(Updated from an earlier version on the MDS Program website)
Often we hear that Intermittent Fasting/Time-Restricted Eating (TRE/IF) is just a different version of a low-calorie diet. Is that true? While it is true that when you follow a TRE/IF way of eating, you do end up eating less food than you would otherwise do, the critical difference is on TRE/IF you don’t have to deliberately, consciously monitor the amount of food you eat; it happens by default! You feel less hungry! (For convenience, I will consider a fasting period of 24 hours or longer as Intermittent Fasting, while a fasting window of fewer than 24 hours is Time-Restricted Eating)
On a low-calorie diet, you get what I call the “Revenge of the Deprived Calorie.” Hunger is worse, which is one of the reasons why this diet is not sustainable long-term. ((Ref)) Additionally, on a low-calorie diet, your metabolic rate reduces. Reducing your metabolic rate is not good for weight loss. ((Ref))
Are there any other factors that differentiate a low-calorie diet from TRE/IF?
COMPARISON OF LOW-CALORIE DIETS WITH INTERMITTENT FASTING
|FEATURES||LOW-CALORIE DIET||INTERMITTENT FASTING|
|Weight Loss||Yes, but not sustained |
|Yes. Long-term studies have not been done, but case reports show long-term benefits are maintained.|
|Fat-Free Mass (FFM)||Reduced||Less reduction compared to a low-calorie diet.|
|Hunger||Often not reduced. This is why compliance is difficult||Hunger reduced.|
|Muscle Loss||May be expected||Usually, no muscle loss|
|Ease of following the plan||Difficult for some||Most people find this easy to adapt to their lives.|
|Brain Function||Usually unchanged||Most people report better brain function. Less “brain fog.”|
|Metabolic Rate||Usually reduced||Metabolic rate increased|
|Fasting Insulin||Reduced||Higher reduction than in calorie-restricted diet|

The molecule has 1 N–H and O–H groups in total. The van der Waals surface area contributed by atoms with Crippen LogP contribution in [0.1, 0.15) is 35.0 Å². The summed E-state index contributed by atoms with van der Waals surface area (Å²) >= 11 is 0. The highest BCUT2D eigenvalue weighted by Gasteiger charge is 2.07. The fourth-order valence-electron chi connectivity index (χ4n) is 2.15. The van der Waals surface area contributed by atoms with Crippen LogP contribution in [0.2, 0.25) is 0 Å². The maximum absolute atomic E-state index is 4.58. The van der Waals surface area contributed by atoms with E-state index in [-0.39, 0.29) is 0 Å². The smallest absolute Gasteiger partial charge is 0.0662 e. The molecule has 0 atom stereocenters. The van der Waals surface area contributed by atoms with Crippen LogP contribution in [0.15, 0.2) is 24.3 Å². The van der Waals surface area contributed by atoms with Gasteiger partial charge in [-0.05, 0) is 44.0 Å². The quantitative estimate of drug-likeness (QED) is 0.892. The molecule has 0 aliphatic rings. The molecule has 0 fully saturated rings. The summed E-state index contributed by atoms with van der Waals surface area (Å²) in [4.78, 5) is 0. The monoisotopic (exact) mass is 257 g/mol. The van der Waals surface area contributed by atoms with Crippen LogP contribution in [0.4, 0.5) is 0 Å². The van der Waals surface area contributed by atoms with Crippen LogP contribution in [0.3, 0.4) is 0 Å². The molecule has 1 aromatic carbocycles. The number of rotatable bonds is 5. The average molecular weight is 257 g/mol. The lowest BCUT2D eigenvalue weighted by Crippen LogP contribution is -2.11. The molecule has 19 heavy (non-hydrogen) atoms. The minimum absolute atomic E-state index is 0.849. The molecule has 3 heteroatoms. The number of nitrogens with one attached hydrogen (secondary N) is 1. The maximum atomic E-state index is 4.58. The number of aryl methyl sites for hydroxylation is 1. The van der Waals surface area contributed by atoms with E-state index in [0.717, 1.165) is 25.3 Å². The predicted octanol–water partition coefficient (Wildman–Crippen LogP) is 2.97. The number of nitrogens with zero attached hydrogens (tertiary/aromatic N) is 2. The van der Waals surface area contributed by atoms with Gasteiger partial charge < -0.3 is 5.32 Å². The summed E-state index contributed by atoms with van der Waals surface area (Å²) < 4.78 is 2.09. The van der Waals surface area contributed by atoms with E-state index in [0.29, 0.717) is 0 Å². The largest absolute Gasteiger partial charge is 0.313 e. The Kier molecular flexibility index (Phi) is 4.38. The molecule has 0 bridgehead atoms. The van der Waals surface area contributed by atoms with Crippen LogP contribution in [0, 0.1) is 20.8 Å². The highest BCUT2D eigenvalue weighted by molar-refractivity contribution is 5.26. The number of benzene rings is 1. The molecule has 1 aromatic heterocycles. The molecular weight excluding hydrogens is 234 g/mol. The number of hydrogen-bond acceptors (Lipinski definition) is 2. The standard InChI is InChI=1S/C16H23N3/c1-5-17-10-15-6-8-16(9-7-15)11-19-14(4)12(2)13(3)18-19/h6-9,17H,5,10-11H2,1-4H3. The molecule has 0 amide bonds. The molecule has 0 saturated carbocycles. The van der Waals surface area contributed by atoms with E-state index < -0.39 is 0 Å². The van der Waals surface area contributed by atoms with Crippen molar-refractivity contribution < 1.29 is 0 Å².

|Growth Hormone (GH) (Preserves muscle mass)||No change in GH||Increased secretion of GH|
In studies comparing a calorie-restricted diet with intermittent fasting, both are equally effective for weight loss. In clinical studies, these are called Daily Calorie Restriction (DCR) versus Intermittent Calorie Restriction (ICR). However, the type of weight loss was different in the two methods. ((Ref))
Change In Body Composition
Although total weight loss is the focus of most weight loss programs, the change in body composition significantly impacts long-term results. What do I mean by that?
Your body weight includes fat, muscles, bone, organs and body fluids. You are interested in fat loss, and you don’t want to lose bone and not your muscles! Fat-free mass (FFM) is the part of your weight that includes everything OTHER than your body fat.
Fat-free mass (FFM) is extremely important for long-term weight loss. FFM decides your metabolic rate. The higher the amount of FFM, the higher is your metabolic rate. Therefore, you don’t want to lose FFM.
In most studies, weight loss by Daily Caloric Restriction resulted in a 75–80% decrease in fat mass and a 20–25% decrease in FFM. However, Intermittent Caloric Restriction showed a 90% weight loss of fat and 10% weight loss of FFM. ((Ref))
In a study on postmenopausal women ((Ref)), the authors looked at comparing the long-term (1 year) effects of moderate versus severe energy restriction on body composition. Those in the moderate energy restriction group reduced their energy intake by 25-35%. The severe energy restriction group reduced their energy intake by 65-75% for four months, followed by eight months of moderate energy restriction.
What did they find?
The amount of weight lost by those on the severe energy-restricted diet was about two times more than those on moderate calorie restriction. The loss in muscles was also proportional to the weight loss. This means that people who lost more weight also lost more muscle mass (FFM).
A somewhat disconcerting effect was seen on Bone Mineral Density (BMD). Those women on the moderate energy-restricted diet lost about as much bone density as similar-aged postmenopausal women. Still, those on the severe energy-restricted diet didn’t fare as well.
In the severe energy-restricted group, the bone loss continued over a whole year! These women were asked to eat proteins at 1 gram/kilogram of body weight, and the meal replacement product they used contained adequate vitamin D and calcium. (Bone density is affected by protein intake, vitamin D3 and calcium). The women were not on hormone therapy.
One of the most prominent weight loss problems by using a low calorie or calorie-restricted diet is hunger, and weight regain. The increase in hunger (The Revenge of The Deprived Calorie) is compounded by a reduction in metabolic rate.